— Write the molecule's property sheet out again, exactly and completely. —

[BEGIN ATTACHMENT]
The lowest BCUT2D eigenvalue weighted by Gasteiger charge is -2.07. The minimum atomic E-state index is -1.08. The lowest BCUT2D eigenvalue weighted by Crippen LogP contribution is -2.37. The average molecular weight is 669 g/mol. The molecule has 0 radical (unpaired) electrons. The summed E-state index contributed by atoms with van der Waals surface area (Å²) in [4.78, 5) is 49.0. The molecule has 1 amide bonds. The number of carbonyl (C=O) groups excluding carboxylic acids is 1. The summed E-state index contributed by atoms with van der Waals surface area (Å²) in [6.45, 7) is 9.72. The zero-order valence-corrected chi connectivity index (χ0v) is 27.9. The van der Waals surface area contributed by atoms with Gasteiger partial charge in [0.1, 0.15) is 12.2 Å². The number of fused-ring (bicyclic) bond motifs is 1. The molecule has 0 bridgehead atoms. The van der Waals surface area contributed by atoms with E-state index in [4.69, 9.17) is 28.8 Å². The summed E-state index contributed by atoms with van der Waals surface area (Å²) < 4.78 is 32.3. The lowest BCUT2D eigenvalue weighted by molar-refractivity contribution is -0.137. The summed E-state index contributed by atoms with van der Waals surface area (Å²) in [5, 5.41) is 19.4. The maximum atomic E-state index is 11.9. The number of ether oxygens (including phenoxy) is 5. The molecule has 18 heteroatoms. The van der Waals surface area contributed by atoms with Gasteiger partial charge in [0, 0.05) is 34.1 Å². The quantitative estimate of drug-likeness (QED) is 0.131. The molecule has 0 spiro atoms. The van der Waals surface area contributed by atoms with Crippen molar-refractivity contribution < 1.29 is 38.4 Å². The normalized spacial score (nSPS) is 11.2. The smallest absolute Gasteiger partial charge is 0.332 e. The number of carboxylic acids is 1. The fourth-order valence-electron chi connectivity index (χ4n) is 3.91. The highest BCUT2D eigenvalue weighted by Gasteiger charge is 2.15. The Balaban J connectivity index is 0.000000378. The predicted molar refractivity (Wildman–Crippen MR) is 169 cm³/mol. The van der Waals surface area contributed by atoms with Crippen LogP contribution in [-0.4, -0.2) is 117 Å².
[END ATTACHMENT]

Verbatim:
The lowest BCUT2D eigenvalue weighted by Gasteiger charge is -2.07. The minimum atomic E-state index is -1.08. The lowest BCUT2D eigenvalue weighted by Crippen LogP contribution is -2.37. The average molecular weight is 669 g/mol. The molecule has 0 radical (unpaired) electrons. The summed E-state index contributed by atoms with van der Waals surface area (Å²) in [4.78, 5) is 49.0. The molecule has 1 amide bonds. The number of carbonyl (C=O) groups excluding carboxylic acids is 1. The summed E-state index contributed by atoms with van der Waals surface area (Å²) in [6.45, 7) is 9.72. The zero-order valence-corrected chi connectivity index (χ0v) is 27.9. The van der Waals surface area contributed by atoms with Gasteiger partial charge in [0.1, 0.15) is 12.2 Å². The number of fused-ring (bicyclic) bond motifs is 1. The molecule has 0 bridgehead atoms. The van der Waals surface area contributed by atoms with E-state index in [4.69, 9.17) is 28.8 Å². The summed E-state index contributed by atoms with van der Waals surface area (Å²) < 4.78 is 32.3. The lowest BCUT2D eigenvalue weighted by molar-refractivity contribution is -0.137. The summed E-state index contributed by atoms with van der Waals surface area (Å²) in [5, 5.41) is 19.4. The maximum atomic E-state index is 11.9. The number of ether oxygens (including phenoxy) is 5. The molecule has 18 heteroatoms. The van der Waals surface area contributed by atoms with Gasteiger partial charge in [0, 0.05) is 34.1 Å². The quantitative estimate of drug-likeness (QED) is 0.131. The molecule has 0 spiro atoms. The van der Waals surface area contributed by atoms with Crippen molar-refractivity contribution < 1.29 is 38.4 Å². The normalized spacial score (nSPS) is 11.2. The smallest absolute Gasteiger partial charge is 0.332 e. The number of carboxylic acids is 1. The fourth-order valence-electron chi connectivity index (χ4n) is 3.91. The highest BCUT2D eigenvalue weighted by Gasteiger charge is 2.15. The Balaban J connectivity index is 0.000000378. The predicted molar refractivity (Wildman–Crippen MR) is 169 cm³/mol. The van der Waals surface area contributed by atoms with Crippen LogP contribution in [-0.4, -0.2) is 117 Å².